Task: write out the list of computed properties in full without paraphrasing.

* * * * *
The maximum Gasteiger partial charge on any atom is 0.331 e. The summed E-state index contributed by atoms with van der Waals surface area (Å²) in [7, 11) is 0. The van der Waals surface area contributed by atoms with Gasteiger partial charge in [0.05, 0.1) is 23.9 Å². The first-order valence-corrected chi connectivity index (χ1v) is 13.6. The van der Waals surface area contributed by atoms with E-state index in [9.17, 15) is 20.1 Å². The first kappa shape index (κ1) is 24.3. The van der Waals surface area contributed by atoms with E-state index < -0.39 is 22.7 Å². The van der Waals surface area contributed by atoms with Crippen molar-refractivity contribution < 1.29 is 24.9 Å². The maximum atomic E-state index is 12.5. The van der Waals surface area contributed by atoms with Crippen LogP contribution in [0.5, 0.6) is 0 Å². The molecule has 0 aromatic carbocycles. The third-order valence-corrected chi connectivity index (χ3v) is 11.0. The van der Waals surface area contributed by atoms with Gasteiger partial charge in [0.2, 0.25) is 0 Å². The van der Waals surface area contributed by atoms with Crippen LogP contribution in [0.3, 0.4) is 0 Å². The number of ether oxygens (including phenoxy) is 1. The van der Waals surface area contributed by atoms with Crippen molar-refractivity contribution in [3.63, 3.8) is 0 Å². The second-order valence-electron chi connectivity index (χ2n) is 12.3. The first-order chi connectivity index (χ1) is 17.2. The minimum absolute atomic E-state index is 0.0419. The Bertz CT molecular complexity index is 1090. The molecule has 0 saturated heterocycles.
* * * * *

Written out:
The maximum Gasteiger partial charge on any atom is 0.331 e. The summed E-state index contributed by atoms with van der Waals surface area (Å²) in [7, 11) is 0. The van der Waals surface area contributed by atoms with Gasteiger partial charge in [0.05, 0.1) is 23.9 Å². The first-order valence-corrected chi connectivity index (χ1v) is 13.6. The van der Waals surface area contributed by atoms with E-state index in [9.17, 15) is 20.1 Å². The first kappa shape index (κ1) is 24.3. The van der Waals surface area contributed by atoms with E-state index < -0.39 is 22.7 Å². The van der Waals surface area contributed by atoms with Crippen molar-refractivity contribution < 1.29 is 24.9 Å². The maximum atomic E-state index is 12.5. The van der Waals surface area contributed by atoms with Crippen LogP contribution in [0.5, 0.6) is 0 Å². The molecule has 0 aromatic carbocycles. The third-order valence-corrected chi connectivity index (χ3v) is 11.0. The van der Waals surface area contributed by atoms with Gasteiger partial charge in [0.2, 0.25) is 0 Å². The van der Waals surface area contributed by atoms with Crippen LogP contribution in [0.3, 0.4) is 0 Å². The number of ether oxygens (including phenoxy) is 1. The van der Waals surface area contributed by atoms with Crippen molar-refractivity contribution in [3.63, 3.8) is 0 Å². The second-order valence-electron chi connectivity index (χ2n) is 12.3. The first-order chi connectivity index (χ1) is 17.2. The minimum absolute atomic E-state index is 0.0419. The Bertz CT molecular complexity index is 1090. The molecule has 0 saturated heterocycles.